A cost-effectiveness analysis of prenatal carrier screening for cystic fibrosis.
Vintzileos AM. Ananth CV. Smulian JC. Fisher AJ. Day-Salvatore D. Beazoglou T.
Department of Obstetrics and Gynecology and Reproductive Sciences, University of Medicine and Dentistry of New Jersey, Robert Wood Johnson Medical School/St. Peter's Medical Center, New Brunswick 08903, USA. email@example.com
OBJECTIVE: To examine the cost-effectiveness of prenatal carrier screening for cystic fibrosis. METHODS: A cost-benefit equation was developed that was based on the hypothesis that the cost of prenatal diagnosis required to diagnose and prevent one case of cystic fibrosis should be equal to or less than the lifetime cost generated from the birth of a neonate with cystic fibrosis. The formula was adjusted because a woman's positive or negative carrier status remains unchanged, thus eliminating the need for testing in subsequent pregnancies. The formula was manipulated to identify the optimal cost per screening test, as well as the net cost savings per prenatally diagnosed case of cystic fibrosis for various racial or ethnic groups. Sensitivity analyses included some key assumptions regarding the cost per screening test ($50-150), patient screening acceptance rates (25-100%), and therapeutic abortion rates (50-100%). RESULTS: Assuming therapeutic abortion rates of 50-100%, the net savings per prenatally diagnosed case of cystic fibrosis are $58,369-$382,369 among whites. Given the previously reported patient screening acceptance rates of 50-78%, the overall annual cost savings in the United States for whites are $161-251 million. However, the screening program was not found to be cost-effective for blacks, Asians, or Hispanics. CONCLUSION: Under most assumptions and sensitivity analyses, a prenatal cystic fibrosis-carrier screening program appears to be cost-effective.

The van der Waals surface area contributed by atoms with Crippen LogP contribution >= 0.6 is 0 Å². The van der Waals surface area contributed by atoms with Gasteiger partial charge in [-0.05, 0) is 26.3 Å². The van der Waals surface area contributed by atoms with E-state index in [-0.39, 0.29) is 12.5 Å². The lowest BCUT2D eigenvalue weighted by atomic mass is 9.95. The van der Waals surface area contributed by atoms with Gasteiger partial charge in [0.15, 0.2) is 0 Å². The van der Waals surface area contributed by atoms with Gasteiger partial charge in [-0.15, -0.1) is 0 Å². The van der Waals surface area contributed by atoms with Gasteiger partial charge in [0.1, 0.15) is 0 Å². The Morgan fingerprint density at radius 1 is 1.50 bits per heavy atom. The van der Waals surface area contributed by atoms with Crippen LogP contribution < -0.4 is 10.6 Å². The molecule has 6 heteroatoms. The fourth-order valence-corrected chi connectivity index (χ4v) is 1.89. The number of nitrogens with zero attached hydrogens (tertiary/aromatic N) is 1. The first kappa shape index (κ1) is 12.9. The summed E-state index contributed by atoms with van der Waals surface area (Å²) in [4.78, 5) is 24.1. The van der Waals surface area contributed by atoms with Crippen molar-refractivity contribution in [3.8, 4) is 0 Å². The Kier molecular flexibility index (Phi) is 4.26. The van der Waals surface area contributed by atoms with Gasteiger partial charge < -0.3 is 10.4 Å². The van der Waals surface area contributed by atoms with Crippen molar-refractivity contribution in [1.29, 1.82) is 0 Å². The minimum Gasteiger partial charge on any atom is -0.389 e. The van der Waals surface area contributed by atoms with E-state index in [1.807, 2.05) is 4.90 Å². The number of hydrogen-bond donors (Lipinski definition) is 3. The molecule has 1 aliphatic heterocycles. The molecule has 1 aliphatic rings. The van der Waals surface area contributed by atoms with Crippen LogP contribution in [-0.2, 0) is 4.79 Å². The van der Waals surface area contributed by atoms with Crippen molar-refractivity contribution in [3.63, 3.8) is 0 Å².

Hyperemesis gravidarum associated with Helicobacter pylori seropositivity.
Frigo P. Lang C. Reisenberger K. Kolbl H. Hirschl AM.
Department of Gynecology and Obstetrics, University Hospital of Vienna, Austria.
OBJECTIVE: To test the hypothesis that infection with Helicobacter pylori is associated with hyperemesis gravidarum. METHODS: From January 1995 to November 1996 we enrolled 105 patients with hyperemesis gravidarum in a prospective study. The Helicobacter serum Immunoglobulin (Ig) G concentrations in these patients were compared with those in asymptomatic gravidas matched for week of gestation. RESULTS: Positive serum IgG concentrations were found in 95 of the 105 hyperemesis patients (90.5%) compared with 60 of 129 controls (46.5%). A chi2 test showed statistical significance (P < .001). The mean (+/-standard deviation) index percentages of the IgG titers were 74.2+/-23.6% in the hyperemesis group and 24.3+/-4.4% in the control group (P < .01, Student t test). CONCLUSION: Infection with H pylori may cause hyperemesis gravidarum.